“As you can see from the original Japan Times interview, my take even at that time was basically favorable. Since then I’ve learned more about what you do, and I’m greatly impressed by the thoroughness with which you approach the various gaijin and racism issues in Japan. Among other things, your newsletter is a goldmine of information, which is why I’ve become an avid reader.

    …I suggest that you, or a friend of yours, amend that Wikipedia article to indicate that I WHOLLY SUPPORT your activities and your methods. I think I speak for many foreigners resident in Japan when I say that I feel very grateful that you’re out there paying attention. Best wishes – Alex”

    http://www.debito.org/?p=321#comment-13671

    In conclusion, as the interviewer Jeff Krueger expressed in his live impromptu review of your book (from 1:09:57, you can hear his from-the-heart honest feelings when saying this)

    “Reading Embedded Racism was for me an awakening. There’s all this work that you’ve been publishing, much of it is available at your blog, that has all been condensed and crystallized into this amazingly informative single volume work. And being a foreigner in Japan, and someone who has bi-racial kids, this research is incredibly applicitive to me in my life here. And so, yeah, I got into your book and I just couldn’t stop reading it, and I took copious notes, and I’m sure I’ll be referring to this book for years to come: I’m definitely recommending it to any of my friends, who are interested in Japan, or who are interested in racism, or who live here, for sure. I think it’s a great book and I highly recommend it.” 🙂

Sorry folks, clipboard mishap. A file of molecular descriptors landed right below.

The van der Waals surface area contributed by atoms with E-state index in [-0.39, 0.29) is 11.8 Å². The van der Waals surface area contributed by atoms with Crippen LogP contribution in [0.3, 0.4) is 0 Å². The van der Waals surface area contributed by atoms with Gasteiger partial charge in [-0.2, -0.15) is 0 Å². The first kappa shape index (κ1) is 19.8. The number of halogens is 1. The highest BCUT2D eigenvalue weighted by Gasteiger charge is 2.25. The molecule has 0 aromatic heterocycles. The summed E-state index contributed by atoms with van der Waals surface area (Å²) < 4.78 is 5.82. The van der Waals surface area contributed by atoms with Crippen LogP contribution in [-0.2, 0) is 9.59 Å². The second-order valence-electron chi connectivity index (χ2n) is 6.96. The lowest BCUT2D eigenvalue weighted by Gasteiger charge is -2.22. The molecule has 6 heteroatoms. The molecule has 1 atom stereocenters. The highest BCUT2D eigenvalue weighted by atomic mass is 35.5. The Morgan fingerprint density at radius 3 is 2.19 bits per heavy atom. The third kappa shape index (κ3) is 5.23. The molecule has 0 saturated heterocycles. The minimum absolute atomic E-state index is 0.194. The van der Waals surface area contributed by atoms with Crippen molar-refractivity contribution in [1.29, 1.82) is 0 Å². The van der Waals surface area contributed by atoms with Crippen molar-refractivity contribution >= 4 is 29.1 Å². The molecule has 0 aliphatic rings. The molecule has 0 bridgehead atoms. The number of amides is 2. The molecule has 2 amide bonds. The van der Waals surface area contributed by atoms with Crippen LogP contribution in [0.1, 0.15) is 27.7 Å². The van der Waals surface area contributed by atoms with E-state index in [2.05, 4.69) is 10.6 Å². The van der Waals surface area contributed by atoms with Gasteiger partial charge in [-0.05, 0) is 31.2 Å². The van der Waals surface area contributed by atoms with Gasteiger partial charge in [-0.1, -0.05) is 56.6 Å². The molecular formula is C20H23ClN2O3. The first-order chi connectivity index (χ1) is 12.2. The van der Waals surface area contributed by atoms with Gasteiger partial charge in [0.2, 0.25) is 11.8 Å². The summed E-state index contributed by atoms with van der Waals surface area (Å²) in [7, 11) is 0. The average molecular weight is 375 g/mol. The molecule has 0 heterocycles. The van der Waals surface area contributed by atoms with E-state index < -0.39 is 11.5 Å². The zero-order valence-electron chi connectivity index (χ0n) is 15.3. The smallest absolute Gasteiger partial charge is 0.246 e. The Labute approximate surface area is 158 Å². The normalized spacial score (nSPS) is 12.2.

• I listened to the entire thing a few days. It was exceptionally well done for an interview, and I think it gave people a much more rational explanation of your motivations than all the hate and BS surrounding you and your work.

    I truly hope you get a chance to do more of these in the future. Very enjoyable listen. Ever done an interview for Japanese media? (I know the absurd walls and threats you’d be facing to even consider doing that, but I wanted to ask anyway)

    — I’ve done plenty of interviews. Not podcasts in Japanese, though.

  • Most of us follow a predictable pattern. You arrive in your 20s, bright-eyed and bushy-tailed. You get the English treatment from day one and grit your teeth politely, but chalk it up to your own poor Japanese and plod on.

    A few years later, you have married a Japanese woman and found a steady job. Your Japanese continues to improve, but inexplicably, the English treatment presses on. Spoken Japanese is met with awkward pauses and broken English. Written Japanese is also responded to in English. You have your ikkyuu, but consciously or subconsciously, this all must be your fault, so you resolve to overcome this by investing even more time pursuing Japanese. In the meantime, a low level depression kicks in, which you treat with frequent trips to the local izakaya.